WASHINGTON POST  by Todd C. Frankel                                                        April 16, 2015

Sierra Leonean President Ernest Bai Koroma was ready to talk about something besides Ebola.

Sierra Leonean President Ernest Bai Koroma, left, and Liberian President Ellen Johnson Sirleaf listen as U.S. President Barack Obama delivers a statement to the news media in the Cabinet Room at the White House April 15, 2015 in Washington, DC. Obama and his counterparts discussed their progress in the fight against the Ebola virus and their efforts to create long-term economic recovery for the West African countries. (Photo by Chip Somodevilla/Getty Images)

His West African nation is not yet Ebola-free. It is still fighting to rid itself of the feared pathogen, which has killed more than 10,000 people in Sierra Leone, Guinea and Liberia since March 2014. But today the number of new Ebola cases in Sierra Leone has slowed to a trickle. The country recorded just seven new confirmed infections last week. Last November, Sierra Leone was reporting 550 new cases a week.

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What Would You Do if Restaurants and Your Local Grocery Store Closed Tomorrow?

           

huffingtonpost.com - by Joseph Agoada - April 14, 2015

If all the supermarkets and restaurants in your neighborhood closed their doors tomorrow, would you know how to source your next meal? Would you be able to survive in a world without a local grocery store or eatery? While the thought of losing your local market may seem extreme, hundreds of thousands of people around the world are faced with the daily challenge of finding the food to fuel their day.

(READ COMPLETE ARTICLE)

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Ebola virus found in semen six months after recovery: WHO

AFP                                                                                                           April 15, 2015

Geneva- Traces of Ebola have been found in the semen of a man six months after his recovery, the World Health Organization said Wednesday, urging survivors to practice safe sex "until further notice".

The man had been declared free of the deadly virus in Liberia last September, WHO spokesman Tarik Jasarevic told AFP.

"He has provided a semen sample which has tested... positive for Ebola, 175 days after his negative blood test," he said in an email.

The UN health agency had previously said the virus had been detected in semen around three months after a patient had been declared Ebola free.

The new finding has led WHO to recommend that survivors abstain from having sex or that they practice safe sex using a condom beyond the three-month period previously prescribed.

Read complete story.

http://news.yahoo.com/ebola-virus-found-semen-six-months-recovery-104351981.html;_ylt=AwrC2Q7WeS5VaEoA82fQtDMD;_ylu=X3oDMTByOHZyb21tBGNvbG8DYmYxBHBvcwMxBHZ0aWQDBHNlYwNzcg--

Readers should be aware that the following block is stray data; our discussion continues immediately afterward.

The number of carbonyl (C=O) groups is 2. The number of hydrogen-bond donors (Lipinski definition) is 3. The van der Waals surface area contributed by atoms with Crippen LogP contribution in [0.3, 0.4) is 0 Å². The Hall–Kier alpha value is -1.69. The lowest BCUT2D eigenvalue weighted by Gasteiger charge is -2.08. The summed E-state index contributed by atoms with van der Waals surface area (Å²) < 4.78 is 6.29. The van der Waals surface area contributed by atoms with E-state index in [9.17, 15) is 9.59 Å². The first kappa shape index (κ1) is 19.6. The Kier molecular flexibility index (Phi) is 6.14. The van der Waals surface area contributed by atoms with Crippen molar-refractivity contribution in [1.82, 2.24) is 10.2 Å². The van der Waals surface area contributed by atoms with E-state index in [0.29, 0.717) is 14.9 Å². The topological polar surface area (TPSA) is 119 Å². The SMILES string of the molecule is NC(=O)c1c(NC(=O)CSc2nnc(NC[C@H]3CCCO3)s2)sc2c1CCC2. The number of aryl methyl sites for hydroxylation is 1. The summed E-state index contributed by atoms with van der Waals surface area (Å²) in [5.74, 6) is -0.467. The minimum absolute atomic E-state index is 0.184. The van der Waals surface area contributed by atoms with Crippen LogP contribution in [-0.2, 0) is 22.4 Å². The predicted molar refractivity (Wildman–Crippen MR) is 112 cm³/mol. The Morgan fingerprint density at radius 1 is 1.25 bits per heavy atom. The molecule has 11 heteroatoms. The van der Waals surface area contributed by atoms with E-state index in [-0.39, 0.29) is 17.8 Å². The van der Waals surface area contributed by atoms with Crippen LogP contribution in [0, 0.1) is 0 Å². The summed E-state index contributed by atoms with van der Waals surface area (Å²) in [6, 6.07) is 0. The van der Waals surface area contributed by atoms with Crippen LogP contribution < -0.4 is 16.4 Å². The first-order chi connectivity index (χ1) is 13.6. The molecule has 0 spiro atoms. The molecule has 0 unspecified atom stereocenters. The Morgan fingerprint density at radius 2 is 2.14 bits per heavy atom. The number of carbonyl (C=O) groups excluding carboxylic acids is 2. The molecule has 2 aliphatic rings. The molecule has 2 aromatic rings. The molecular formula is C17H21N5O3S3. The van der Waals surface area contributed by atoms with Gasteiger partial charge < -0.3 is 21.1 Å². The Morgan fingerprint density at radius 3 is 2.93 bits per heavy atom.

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4 Myths About Ebola Recovery in West Africa

GLOBAL HEALTH NOW Commentary by  Michael Murphy and Alan Ricks                       April 14, 2015
The aftermath of the world’s worst Ebola outbreak in history provides an important opportunity to reflect on the response; but most importantly, to acknowledge we have much more to do...our great fear is that the international community will declare Ebola’s containment a victory and move on, without addressing the reasons the outbreak was so devastating in the first place. The crisis is the canary in the mine, indicating a broader problem that long existed.

An unfortunate reality that plagues development assistance worldwide is what we call “short-termism.” It’s the tendency to mobilize health infrastructure resources only in crises. This is a reactive and costly strategy that prioritizes temporary stabilization without considerations for long-term security.... 

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Ebola: Surviving Survival - Life after recovery

Médecins Sans Frontières                                     April 13, 2015

Dr Maria Barstch spends her days in the small house that serves as MSF’s Ebola survivor clinic in Freetown, Sierra Leone. The peak of the epidemic may have passed in Sierra Leone but new cases continue to emerge almost every day, and with new cases come new survivors. While they are relieved to have defeated the deadly virus, some survivors are facing other debilitating symptoms of the so called “post-Ebola syndrome.”

                   People wait for a consultation at MSF’s survivor clinic in Freetown. Photo: Sophie McNamara/MSF

...MSF has also opened a survivor clinic in Liberia, housed at the site of MSF’s new pediatric hospital in Monrovia. In both Liberia and Sierra Leone, many survivors have previously sought treatment at local public or private hospitals and clinics but were refused care as soon as staff knew they were Ebola survivors.